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Tom Yum Goong – Classic Spicy and Sour Soup

Tom Yum Goong takes some getting used to. Those who don’t enjoy spice can stick to Thai stir-fries with seasoning added at the table, or Tom Kha Gai, a smooth, mellow flavored soup made from chicken and coconut milk. Tom Yum Goong, though, starts out spicy, with a salty, sour burn at the back of your throat as you swallow a mouthful. The flavor is intense, and since it’s usually served from a ceramic chafing dish that keeps it as hot as possible, the first bites of Tom Yum Goong make sweat bead up on my forehead and my nose run. At least, it should – once you’ve gotten used to the aggressive flavor of Tom Yum Goong it becomes addictive, and if it’s not spicy enough, it tastes insipid and salty.

Tom Yum Naam Kon

Tom Yum Goong (click to enlarge)

The spice is from boiled chili peppers, and a few spoon fulls of naam prik pao add a smokey depth. The sourness comes from lime juice, with the fragrant citrus taste from lemongrass and kaffir lime leaves.  In market stands, these herbs are bundled together in an instant Tom Yum kit.  Picking up one of these, I’ve had the stand’s proprietor then hand me all of the vegetables that they use in their favorite Tom Yum recipe.  If the soup is soured with tamarind, the broth turns dark red, but I like Tom Yum without tamarind for its cleaner lime flavor. This soup is a surprising pale grey, with an orange film of oil from shrimp fat coating the top. Tom Yum means “boiled flavor mix,” and the word “yum” is used to name spicy Thai salads like Yum Ta Ley — Spicy seafood salad. Like these salads, a Tom Yum relies on the right flavor balance.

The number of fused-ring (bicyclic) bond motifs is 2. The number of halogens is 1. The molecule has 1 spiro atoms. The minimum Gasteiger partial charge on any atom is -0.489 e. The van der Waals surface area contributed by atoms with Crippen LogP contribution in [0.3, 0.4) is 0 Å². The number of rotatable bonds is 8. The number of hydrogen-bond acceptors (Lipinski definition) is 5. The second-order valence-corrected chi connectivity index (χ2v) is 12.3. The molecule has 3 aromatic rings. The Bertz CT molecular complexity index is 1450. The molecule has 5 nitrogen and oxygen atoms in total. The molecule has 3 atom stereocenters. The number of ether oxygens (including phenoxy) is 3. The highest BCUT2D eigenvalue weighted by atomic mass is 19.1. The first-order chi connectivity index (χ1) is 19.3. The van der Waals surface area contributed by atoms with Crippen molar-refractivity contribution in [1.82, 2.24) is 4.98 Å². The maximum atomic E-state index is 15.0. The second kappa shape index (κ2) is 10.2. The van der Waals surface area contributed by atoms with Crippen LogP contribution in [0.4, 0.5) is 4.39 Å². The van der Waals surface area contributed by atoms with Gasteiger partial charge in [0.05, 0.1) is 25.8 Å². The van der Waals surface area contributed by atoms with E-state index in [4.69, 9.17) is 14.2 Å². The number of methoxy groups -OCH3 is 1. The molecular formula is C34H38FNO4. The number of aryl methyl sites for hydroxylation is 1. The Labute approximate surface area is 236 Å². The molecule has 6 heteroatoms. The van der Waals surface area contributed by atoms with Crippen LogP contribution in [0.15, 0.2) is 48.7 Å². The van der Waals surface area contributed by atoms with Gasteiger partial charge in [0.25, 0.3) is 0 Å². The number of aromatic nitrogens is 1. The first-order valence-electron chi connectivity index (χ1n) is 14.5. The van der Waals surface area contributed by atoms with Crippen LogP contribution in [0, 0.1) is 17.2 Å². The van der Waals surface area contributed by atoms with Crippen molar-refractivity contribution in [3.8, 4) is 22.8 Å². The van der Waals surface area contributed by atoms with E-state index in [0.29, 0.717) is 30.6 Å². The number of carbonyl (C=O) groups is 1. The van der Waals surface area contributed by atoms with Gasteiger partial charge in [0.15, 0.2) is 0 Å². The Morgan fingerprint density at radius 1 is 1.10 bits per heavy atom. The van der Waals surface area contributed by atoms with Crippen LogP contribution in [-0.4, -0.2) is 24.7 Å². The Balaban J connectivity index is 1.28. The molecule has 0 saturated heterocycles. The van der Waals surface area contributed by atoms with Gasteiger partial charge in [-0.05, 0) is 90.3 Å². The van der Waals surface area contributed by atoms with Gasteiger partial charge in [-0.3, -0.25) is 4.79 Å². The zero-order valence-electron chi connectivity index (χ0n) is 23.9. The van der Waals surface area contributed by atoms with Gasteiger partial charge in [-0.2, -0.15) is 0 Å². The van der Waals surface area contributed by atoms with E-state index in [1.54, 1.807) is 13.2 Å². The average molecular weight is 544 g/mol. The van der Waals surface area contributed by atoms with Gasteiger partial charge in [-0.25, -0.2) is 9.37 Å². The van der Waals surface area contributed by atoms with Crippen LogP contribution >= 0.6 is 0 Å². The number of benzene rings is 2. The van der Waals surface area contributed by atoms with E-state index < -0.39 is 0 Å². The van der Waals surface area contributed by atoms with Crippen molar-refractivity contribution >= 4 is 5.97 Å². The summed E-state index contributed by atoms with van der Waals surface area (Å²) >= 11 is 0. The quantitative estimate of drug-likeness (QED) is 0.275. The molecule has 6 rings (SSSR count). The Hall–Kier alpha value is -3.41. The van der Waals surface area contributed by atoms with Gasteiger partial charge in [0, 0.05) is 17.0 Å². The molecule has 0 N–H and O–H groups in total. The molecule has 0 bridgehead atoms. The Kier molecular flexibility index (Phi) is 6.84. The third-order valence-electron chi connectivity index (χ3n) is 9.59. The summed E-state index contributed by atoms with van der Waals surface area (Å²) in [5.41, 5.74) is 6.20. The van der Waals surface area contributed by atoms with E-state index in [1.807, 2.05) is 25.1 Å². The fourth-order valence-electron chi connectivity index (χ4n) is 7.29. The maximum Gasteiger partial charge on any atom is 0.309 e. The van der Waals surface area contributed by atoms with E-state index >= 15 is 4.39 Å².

Tom Yum is usually made with shrimp (goong), and the slight sweetness of shellfish balances to the intense flavor of the soup. Often the shrimp are shelled first, the shells used to make the seafood stock, and the meat boiled briefly at the end in the finished soup. This gives the soup a strong shrimp taste, while keeping the meat from being overcooked. Mixed seafood like squid, mussels, crab, or firm white fish are also an option. Boiled chicken fat makes the broth for Tom Yum Gai, made with chicken instead of seafood, richer and milder. Tom Yum Naam Khon has a little coconut milk, or even cow’s milk, added to the soup, which dulls the flavor and tames the spice – this soup is usually made only with shrimp.

Tom Yum Talay - spicy and sour seafood soup

Tom Yum Talay (Click to enlarge)

Vegetables like mushrooms, tomatoes, and fresh cilantro leaves are also cooked in Tom Yum, but the soup itself is mainly broth, with small amounts of meat, vegetables, and woody stems of lemongrass floating in thin liquid. Diners scoop their favorite ingredients from the dish full of soup into their individual bowls with a long ladle. People have strong opinions about their favorite variety of Tom Yum, and a little experimentation will quickly show you your own favorite meat and broth style.

In Thailand, Tom Yum isn’t only for dinner. Dried ramen noodles come with an array of Tom Yum flavorings, and every 7-11 stocks a dozen different brands and varieties of Tom Yum noodle packs, such as Mama. Tom Yum flavored crackers, potato chips, and dried snacks like Tom Yum coated peanuts or dried fish, sit on grocery shelves. For an easy way to try Tom Yum at home, jarred Tom Yum pastes process the right herbs into a scoopable flavor concentrate that is an easy, and authentic-tasting, way to boil Tom Yum at home in a few minutes.

Temple of Thai offers all of the key ingredients for authentic-tasting Tom Yum, like lemongrass, kaffir lime leaves, and naam prik pao.  We’d love to hear about your experience cooking Tom Yum, or any questions you have, in the comments below.

Kaitlyn MooreAbout the Author, Kaitlyn Moore:
Kaitlyn is originally from North Carolina but moved to Chiang Mai, Thailand, so that she could eat more noodles and avoid snow. She’s been abroad for over a year, with occasional stops in other parts of South and South East Asia.

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